______________________________________CREATE GK-INDEX    Partial.sub.-- IndexON                 ORD(SELECT AS KEY     ORD.dateWHERE              ORD.price ≧ 50,000.00)______________________________________

which may be expressed as the query:

______________________________________SELECT           ORD.date, ORD.RIDFROM             ORDWHERE            ORD.price ≧ 50,000.00ORDER BY         ORD.date______________________________________

As indicated above, GK indexes encompass conventional single-table indexes. GK indexes may also be multi-table. In processing the query corresponding to a multi-table GK index, intermediate tables are referenced in determining the final association of GK index key values with record identifiers of records of the indexed table, but the GK index stores the end results.

Query processing methods have been extensively studied, and a variety of methods can be used to process a query corresponding to a "Create GK Index" command.

FIG. 9 is a flow diagram illustrating a method for creating a GK index. After receiving a command to create a GK index GKI on a table T (referred to above as <table-name>), using an index key K (referred to above as <key-list>) and index conditions {C} (referred to above as <condition-list>) (910), values for index key K are determined (920). For each index key value, associated record identifiers of table T satisfying the conditions {C} are determined (930). Index key values and their associated record identifiers are stored as index entries (940).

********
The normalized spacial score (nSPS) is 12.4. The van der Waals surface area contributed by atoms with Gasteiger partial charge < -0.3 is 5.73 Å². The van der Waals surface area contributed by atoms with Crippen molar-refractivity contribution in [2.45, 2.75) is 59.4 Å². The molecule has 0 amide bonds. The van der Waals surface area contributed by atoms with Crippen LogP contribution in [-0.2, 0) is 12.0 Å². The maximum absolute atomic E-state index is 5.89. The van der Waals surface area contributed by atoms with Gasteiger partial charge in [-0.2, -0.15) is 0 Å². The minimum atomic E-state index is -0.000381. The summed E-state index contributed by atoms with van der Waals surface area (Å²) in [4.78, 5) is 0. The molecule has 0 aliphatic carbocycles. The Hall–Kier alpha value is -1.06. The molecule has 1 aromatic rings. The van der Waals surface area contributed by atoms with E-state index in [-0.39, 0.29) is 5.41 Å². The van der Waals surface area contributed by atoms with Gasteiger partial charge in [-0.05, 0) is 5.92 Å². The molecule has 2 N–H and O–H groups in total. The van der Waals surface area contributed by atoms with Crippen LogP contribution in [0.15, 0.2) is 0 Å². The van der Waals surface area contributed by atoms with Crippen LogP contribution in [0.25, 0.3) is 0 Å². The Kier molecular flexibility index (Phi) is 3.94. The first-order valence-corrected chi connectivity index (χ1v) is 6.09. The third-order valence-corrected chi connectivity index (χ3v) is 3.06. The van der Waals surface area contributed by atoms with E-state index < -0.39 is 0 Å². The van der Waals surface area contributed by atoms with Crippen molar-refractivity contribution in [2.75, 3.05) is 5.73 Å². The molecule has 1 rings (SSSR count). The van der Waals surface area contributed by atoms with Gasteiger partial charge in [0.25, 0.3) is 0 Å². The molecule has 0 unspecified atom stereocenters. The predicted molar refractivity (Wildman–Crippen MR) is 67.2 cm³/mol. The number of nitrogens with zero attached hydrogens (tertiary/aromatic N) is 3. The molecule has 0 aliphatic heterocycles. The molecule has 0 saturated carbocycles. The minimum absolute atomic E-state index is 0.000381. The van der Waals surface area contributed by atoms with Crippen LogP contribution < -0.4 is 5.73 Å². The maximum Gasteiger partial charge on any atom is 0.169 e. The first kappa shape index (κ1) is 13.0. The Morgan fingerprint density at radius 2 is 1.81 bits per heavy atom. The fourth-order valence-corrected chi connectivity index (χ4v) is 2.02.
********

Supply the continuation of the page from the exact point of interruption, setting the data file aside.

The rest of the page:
Determining associated record identifiers of records of table T for an index key value can reference an intermediate table (one of the tables in the <other-table-list>) other than T. For example, if a table in the <other-table-list> is referenced by the index key or in a condition of {C}, data from that other table will need to be retrieved. However, whether intermediate tables are referenced, the index stores the result of the mapping, directly correlating an index key value with associated record identifiers of records of indexed table T.

FIG. 10 shows a GK index 1000 associating customer names with record identifiers of item records, performing the same function as the indexes of FIGS. 4-6. As a result of a command such as: